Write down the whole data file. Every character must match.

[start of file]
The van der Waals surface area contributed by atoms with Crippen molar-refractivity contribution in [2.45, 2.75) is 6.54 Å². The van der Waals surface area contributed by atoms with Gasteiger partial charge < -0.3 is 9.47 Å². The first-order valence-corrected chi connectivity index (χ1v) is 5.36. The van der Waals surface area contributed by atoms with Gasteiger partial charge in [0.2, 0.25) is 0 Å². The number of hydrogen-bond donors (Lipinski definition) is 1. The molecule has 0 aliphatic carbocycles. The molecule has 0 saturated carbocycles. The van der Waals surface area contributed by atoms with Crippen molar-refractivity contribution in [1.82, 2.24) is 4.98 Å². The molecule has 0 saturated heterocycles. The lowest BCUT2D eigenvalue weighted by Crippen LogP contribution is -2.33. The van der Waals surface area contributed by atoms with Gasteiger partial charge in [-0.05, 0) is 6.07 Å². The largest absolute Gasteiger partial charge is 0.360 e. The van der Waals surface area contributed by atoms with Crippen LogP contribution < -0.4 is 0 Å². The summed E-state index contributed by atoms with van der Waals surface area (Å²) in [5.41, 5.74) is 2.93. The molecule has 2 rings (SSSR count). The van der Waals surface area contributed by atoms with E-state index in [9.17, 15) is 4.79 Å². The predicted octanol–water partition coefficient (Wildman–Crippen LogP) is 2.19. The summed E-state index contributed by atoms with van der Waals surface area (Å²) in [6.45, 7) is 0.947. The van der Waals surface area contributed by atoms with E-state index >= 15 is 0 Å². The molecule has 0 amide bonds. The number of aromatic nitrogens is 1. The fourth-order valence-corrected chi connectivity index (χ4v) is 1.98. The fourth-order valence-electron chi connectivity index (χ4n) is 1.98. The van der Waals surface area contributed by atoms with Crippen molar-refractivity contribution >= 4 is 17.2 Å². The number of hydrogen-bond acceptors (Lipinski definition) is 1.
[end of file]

The van der Waals surface area contributed by atoms with Crippen molar-refractivity contribution in [2.45, 2.75) is 6.54 Å². The van der Waals surface area contributed by atoms with Gasteiger partial charge < -0.3 is 9.47 Å². The first-order valence-corrected chi connectivity index (χ1v) is 5.36. The van der Waals surface area contributed by atoms with Gasteiger partial charge in [0.2, 0.25) is 0 Å². The number of hydrogen-bond donors (Lipinski definition) is 1. The molecule has 0 aliphatic carbocycles. The molecule has 0 saturated carbocycles. The van der Waals surface area contributed by atoms with Crippen molar-refractivity contribution in [1.82, 2.24) is 4.98 Å². The molecule has 0 saturated heterocycles. The lowest BCUT2D eigenvalue weighted by Crippen LogP contribution is -2.33. The van der Waals surface area contributed by atoms with Gasteiger partial charge in [-0.05, 0) is 6.07 Å². The largest absolute Gasteiger partial charge is 0.360 e. The van der Waals surface area contributed by atoms with Crippen LogP contribution < -0.4 is 0 Å². The summed E-state index contributed by atoms with van der Waals surface area (Å²) in [5.41, 5.74) is 2.93. The molecule has 2 rings (SSSR count). The van der Waals surface area contributed by atoms with E-state index in [9.17, 15) is 4.79 Å². The predicted octanol–water partition coefficient (Wildman–Crippen LogP) is 2.19. The summed E-state index contributed by atoms with van der Waals surface area (Å²) in [6.45, 7) is 0.947. The van der Waals surface area contributed by atoms with E-state index >= 15 is 0 Å². The molecule has 0 amide bonds. The number of aromatic nitrogens is 1. The fourth-order valence-corrected chi connectivity index (χ4v) is 1.98. The fourth-order valence-electron chi connectivity index (χ4n) is 1.98. The van der Waals surface area contributed by atoms with Crippen molar-refractivity contribution >= 4 is 17.2 Å². The number of hydrogen-bond acceptors (Lipinski definition) is 1.